(on sui juris churches in general)
Liturgical Family: Alexandrian
Primary Liturgical Languages: Coptic and Arabic
Juridical Status: Patriarchal
Approximate Population: 160,000, although good numbers are very difficult to find.
Brief History: After the Council of Chalcedon in 451, an immense controversy broke out, giving rise to one of the major schisms of Christian history. The Definition of Chalcedon was in certain parts of the world deemed entirely inconsistent with the Council of Ephesus and with the views of the great doctor of the Church associated with the Council of Ephesus, St. Cyril of Alexandria. The See of Alexandria itself was especially inclined to think there was a contradiction, and to regard the Council of Chalcedon as being in reality a bit of political maneuvering by the See of Constantinople. Alexandria and Constantinople were longstanding rivals for the second see in Christendom; Alexandria had held that honorary place for a very long time, but the connection of Constantinople with the Emperor and the slow weakening of the alliance between Rome and Alexandria, once the bulwark of orthodoxy, had contributed to the waxing of the influence of Constantinople. Chalcedon had sealed this with Canon 28, which gave Constantinople, as New Rome, second place only to Old Rome itself; neither Rome nor Alexandria accepted this notion, seeing Constantinople as a dangerous interloper trying to leverage its ties to political power. This perception was only confirmed to the Alexandrians by Chalcedon's deposition of Patriarch Dioscurus and the repeated interventions of the Emperor to place Chalcedonian bishops on the throne. Thus was the Coptic Orthodox Church split from the Catholic Orthodoxy of the bulk of the Empire; Oriental Orthodoxy was born.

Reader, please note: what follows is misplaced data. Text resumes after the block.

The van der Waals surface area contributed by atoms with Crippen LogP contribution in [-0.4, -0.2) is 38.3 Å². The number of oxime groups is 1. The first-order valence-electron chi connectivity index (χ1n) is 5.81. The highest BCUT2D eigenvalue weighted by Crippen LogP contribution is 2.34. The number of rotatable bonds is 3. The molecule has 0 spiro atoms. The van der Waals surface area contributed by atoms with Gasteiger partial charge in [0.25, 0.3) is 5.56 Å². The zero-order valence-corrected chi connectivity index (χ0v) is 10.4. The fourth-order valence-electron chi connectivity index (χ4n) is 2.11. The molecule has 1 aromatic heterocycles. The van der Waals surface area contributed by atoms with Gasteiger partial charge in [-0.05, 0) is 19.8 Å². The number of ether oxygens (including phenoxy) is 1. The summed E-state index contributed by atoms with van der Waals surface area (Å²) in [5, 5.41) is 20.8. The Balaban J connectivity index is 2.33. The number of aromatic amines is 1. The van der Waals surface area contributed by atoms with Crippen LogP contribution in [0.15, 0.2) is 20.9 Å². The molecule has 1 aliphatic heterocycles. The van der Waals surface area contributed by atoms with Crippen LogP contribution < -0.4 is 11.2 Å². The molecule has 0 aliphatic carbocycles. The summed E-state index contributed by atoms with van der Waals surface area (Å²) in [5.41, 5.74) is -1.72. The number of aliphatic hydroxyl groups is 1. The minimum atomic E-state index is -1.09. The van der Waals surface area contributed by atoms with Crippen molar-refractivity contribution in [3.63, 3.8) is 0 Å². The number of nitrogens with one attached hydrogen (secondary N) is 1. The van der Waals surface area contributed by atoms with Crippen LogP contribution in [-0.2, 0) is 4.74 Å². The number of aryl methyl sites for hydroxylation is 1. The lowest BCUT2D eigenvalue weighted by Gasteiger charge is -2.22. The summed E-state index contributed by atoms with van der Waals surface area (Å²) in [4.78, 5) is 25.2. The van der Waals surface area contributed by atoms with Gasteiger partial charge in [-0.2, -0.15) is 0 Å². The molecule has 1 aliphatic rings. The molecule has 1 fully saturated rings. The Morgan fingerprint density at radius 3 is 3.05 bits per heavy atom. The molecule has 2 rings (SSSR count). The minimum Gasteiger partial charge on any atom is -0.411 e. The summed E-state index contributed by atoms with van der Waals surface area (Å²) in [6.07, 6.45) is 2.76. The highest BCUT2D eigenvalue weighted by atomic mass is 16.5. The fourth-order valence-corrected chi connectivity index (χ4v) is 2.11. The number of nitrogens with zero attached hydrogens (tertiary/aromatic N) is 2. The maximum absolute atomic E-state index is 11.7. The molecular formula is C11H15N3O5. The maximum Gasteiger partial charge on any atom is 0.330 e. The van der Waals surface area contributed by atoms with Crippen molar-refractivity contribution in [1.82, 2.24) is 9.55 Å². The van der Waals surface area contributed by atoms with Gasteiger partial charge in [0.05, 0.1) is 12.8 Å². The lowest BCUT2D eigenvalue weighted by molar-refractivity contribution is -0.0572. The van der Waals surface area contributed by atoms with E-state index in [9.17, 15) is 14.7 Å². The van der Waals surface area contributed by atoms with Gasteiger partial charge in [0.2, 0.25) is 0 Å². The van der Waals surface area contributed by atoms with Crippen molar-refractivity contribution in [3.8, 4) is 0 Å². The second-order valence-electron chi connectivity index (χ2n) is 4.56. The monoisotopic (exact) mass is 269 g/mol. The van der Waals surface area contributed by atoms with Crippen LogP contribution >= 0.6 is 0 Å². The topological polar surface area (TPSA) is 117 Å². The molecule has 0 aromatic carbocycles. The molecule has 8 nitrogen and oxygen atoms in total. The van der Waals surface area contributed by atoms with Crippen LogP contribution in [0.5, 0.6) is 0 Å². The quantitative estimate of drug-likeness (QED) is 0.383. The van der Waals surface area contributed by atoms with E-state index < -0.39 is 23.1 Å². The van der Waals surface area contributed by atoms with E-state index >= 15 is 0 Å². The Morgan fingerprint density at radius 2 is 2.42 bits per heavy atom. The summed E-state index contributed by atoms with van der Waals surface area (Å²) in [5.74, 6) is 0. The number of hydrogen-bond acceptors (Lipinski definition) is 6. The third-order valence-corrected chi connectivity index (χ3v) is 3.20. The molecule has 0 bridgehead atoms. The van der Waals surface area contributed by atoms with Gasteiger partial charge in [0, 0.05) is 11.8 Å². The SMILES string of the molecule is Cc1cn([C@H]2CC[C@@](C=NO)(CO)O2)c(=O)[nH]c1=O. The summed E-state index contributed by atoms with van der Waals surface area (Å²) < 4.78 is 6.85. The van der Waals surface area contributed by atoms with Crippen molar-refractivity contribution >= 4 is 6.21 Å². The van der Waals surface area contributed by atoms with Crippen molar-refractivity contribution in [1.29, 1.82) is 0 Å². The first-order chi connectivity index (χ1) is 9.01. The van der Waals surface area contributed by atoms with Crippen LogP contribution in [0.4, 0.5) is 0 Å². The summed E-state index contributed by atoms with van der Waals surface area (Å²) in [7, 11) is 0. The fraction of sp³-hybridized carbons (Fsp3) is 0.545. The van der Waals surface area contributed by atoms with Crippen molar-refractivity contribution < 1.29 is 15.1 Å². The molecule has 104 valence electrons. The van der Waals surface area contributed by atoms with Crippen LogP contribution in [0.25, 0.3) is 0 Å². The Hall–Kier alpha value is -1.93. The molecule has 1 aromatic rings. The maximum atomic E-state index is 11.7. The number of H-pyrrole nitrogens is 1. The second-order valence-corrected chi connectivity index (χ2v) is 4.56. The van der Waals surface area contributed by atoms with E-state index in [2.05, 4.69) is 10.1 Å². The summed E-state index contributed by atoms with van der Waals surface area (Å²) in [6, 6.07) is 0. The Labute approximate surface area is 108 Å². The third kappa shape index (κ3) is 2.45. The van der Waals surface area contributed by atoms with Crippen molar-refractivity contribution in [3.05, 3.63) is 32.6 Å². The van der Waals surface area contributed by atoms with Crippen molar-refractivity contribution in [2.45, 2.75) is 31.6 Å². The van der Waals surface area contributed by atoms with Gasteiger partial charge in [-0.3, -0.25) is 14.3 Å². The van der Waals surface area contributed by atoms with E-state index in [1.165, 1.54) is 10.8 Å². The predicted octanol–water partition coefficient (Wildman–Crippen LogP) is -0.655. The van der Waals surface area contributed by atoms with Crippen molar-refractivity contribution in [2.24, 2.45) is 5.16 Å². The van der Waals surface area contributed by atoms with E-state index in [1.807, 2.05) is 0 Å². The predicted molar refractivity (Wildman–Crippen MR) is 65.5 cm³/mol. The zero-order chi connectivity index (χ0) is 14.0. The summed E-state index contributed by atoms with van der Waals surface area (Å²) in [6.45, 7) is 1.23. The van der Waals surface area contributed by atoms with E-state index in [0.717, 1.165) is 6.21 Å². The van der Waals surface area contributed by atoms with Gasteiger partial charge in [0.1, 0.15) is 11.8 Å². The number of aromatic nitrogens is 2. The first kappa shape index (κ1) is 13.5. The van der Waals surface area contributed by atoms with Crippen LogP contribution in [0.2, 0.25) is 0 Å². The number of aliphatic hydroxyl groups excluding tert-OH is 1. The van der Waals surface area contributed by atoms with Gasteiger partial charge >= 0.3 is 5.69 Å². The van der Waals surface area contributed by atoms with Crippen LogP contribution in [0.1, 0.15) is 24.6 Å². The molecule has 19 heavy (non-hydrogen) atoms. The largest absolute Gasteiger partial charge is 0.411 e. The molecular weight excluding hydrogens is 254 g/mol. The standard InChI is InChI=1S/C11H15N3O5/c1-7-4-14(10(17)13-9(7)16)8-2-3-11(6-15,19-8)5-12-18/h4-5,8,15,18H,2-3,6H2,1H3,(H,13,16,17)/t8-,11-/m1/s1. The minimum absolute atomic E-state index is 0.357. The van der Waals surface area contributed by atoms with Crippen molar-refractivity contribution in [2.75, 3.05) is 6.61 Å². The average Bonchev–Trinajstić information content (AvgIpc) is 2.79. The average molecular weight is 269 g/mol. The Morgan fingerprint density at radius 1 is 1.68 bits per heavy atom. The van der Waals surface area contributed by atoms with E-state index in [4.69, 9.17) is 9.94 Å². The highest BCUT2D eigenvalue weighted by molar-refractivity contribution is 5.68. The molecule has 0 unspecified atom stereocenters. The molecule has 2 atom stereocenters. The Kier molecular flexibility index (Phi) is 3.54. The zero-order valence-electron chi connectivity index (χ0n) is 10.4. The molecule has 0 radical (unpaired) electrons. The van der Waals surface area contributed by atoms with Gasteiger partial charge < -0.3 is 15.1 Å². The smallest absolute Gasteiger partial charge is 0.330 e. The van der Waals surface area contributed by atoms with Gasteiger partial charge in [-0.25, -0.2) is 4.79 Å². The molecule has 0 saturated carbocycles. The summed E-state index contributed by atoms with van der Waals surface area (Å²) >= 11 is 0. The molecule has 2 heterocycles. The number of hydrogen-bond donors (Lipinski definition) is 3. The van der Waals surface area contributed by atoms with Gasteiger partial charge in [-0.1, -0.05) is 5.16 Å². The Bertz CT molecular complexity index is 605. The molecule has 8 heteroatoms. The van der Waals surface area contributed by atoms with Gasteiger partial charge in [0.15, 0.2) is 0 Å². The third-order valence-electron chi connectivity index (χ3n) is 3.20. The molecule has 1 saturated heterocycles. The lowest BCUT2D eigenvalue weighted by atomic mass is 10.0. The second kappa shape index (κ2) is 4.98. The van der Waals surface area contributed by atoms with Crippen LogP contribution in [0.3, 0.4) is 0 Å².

Beginning in the fifteenth century with the Council of Florence, the West began actively trying to further union with the Coptic Orthodox Church. Most of this did not get anywhere, despite a Coptic Orthodox delegation signing an act of union with Rome in 1442 and a near success again in 1713, but it did lead to a greater interaction between Copt and Western missionaries, and a slow increase of Catholics in Egypt. In 1781, Benedict XIV appointed a Vicar Apostolic for this small community of Catholics. After the Ottoman Turks reduced the restrictions on Coptic Catholics in 1829, the community thrived, to such an extent that Leo XII raised the church to patriarchal status in 1824. This didn't really go anywhere, and in 1895, Leo XIII had to restore its patriarchal status. The Patriarch appointed was Cyril Makarios, who turned out to be both a very effective and controversial figure. The controversies over his reforms turned out to be so great that he eventually resigned in 1908. For forty years the See remained technically vacant, with no Patriarch (although there was an administrator appointed by Rome). In 1947, however, a new Patriarch was chosen, and there has been a patriarch ever since.
As with the their Coptic Orthodox counterparts, Coptic Catholics have repeatedly been subject to outbursts of persecutions, which has led to a slow drainage of Coptic Catholicism out of Egypt into other parts of the world. This has been slower than one might think, however; the Copts in general have weathered very severe circumstances through their history, and tend to esteem their Egyptian culture quite highly. Only time will tell how the Coptic Catholic Church will endure the violence it has increasingly faced in the past decades.
Notable Monuments: Cathedral of Our Lady of Egypt in Cairo.
Notable Saints: Athanasius of Alexandria (May 2); Cyril of Alexandria (June 27); Maurice and the Theban Legion (September 22); Menas (November 11). I know of no Coptic Catholic saints since the nineteenth century, however; and I can find no information on the Coptic Catholic calendar of saints itself.
Extent of Official Jurisdiction: Seven eparchies in Egypt.
Online Sources and Resources: